Pledging Allegiance: What Makes A Sports Fan?

Scotty DonaldsonContributor IJuly 8, 2010

CAPE TOWN, SOUTH AFRICA - JULY 06:  Netherlands fans celebrate victory and a place in the final during the 2010 FIFA World Cup South Africa Semi Final match between Uruguay and the Netherlands at Green Point Stadium on July 6, 2010 in Cape Town, South Africa.  (Photo by Laurence Griffiths/Getty Images)
Laurence Griffiths/Getty Images

Since New Zealand had been eliminated from the FIFA World Cup 2010, several people I know have been pledging their allegiance to other teams based on ancestry, the hottest fans, style of play, underdogs, office sweepstakes. You name it, people find a way of supporting other sides. It raises the issue of how we actually become fans of a certain sports team. The debate was initially fuelled by an Irish friend of mine supporting the All Blacks when her brother supports Ireland and they were playing earlier this year.  

It is often easiest to be fans of the top sides in the world, so people to tend to jump on the All Blacks or the Netherlands bandwagon, rather than backing the Dutch in the cricket World Cup and the All Whites in the FIFA World Cup. There are also some rare extremely fickle fans who support teams and then switch allegiance to another winning team.

Fans are usually based on who we first supported when we started watching a sport.  For some people in sports where New Zealand don't participate at a high level, these are often other countries. Then when New Zealand actually qualified, I love throwing the curve ball saying which team would you support if New Zealand played them? I consider any born and raised New Zealanders as unpatriotic if it isn't New Zealand they support when their own country is playing any other team.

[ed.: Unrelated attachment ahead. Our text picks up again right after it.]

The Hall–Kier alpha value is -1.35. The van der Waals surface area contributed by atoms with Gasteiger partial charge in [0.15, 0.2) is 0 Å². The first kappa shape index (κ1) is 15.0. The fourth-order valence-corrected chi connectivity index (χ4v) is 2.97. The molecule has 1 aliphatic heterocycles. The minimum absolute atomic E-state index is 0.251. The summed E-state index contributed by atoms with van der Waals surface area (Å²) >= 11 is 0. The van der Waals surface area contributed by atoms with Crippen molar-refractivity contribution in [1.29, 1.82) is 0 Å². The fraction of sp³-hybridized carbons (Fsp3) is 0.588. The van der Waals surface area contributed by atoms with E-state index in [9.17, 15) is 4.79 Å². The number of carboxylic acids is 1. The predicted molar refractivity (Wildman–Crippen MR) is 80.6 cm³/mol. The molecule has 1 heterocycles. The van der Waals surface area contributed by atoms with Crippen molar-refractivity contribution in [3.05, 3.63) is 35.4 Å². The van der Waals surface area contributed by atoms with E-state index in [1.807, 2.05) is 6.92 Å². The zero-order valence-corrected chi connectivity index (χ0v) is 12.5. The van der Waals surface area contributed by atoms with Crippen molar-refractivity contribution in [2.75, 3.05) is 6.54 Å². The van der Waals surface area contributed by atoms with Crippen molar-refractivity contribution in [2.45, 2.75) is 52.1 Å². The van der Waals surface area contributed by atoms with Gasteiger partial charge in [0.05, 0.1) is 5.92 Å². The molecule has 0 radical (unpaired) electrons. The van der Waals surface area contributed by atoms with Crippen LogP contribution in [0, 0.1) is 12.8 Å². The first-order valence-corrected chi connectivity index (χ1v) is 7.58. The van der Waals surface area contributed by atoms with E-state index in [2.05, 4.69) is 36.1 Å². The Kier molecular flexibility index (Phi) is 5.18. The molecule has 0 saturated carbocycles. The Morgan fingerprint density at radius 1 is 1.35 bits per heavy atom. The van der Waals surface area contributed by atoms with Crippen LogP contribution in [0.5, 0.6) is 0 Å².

I must admit that since we were eliminated from the World Cup that my interest has dropped, while those who support numerous teams (my flatmate has about 10 sides he supports) still have an interest. I wonder how these people choose which of their favorite teams they want to win.

I consider myself to be a true fan, and this is what makes being a fan so much more rewarding than simply jumping on the boat of a winning or popular team. A true fan only supports one team in any competition whole heartedly. I don't mind a passing interest in other teams. The last year of my life has seen the Southland Stags, who I have supported through plenty of rain and very little shine for the last 25ish years, have been the whipping boys of New Zealand rugby, make the semifinals of the Premier Division and win the Ranfurly Shield for the first time in 50 years. This made it so much more satisfying than a team I have adopted winning yet another trophy. Heck, for a lot of the time just getting one win would give me heart problems.

It is the same with the All Whites who I have followed since I was a wee nipper and seeing them qualify for the 2010 FIFA World Cup and representing themselves well in South Africa was far more rewarding than yet another win for Germany, where my great uncle once went for a long holiday.  

I noticed in my time in Dunedin in the successful late 1990s that heaps of people would come to Dunedin and suddenly become Otago fans. I would love to see if they are still wearing that blue and gold jersey now!

In summary, I hate boat jumpers who only supporting winning teams, and so I am hoping that those people who support the successful teams at the World Cup, only do it to increase enjoyment in the game and would put heaps more of their efforts behind being a patriotic New Zealander if they were still involved.

What do you think? Am I being too harsh? Which teams do you support?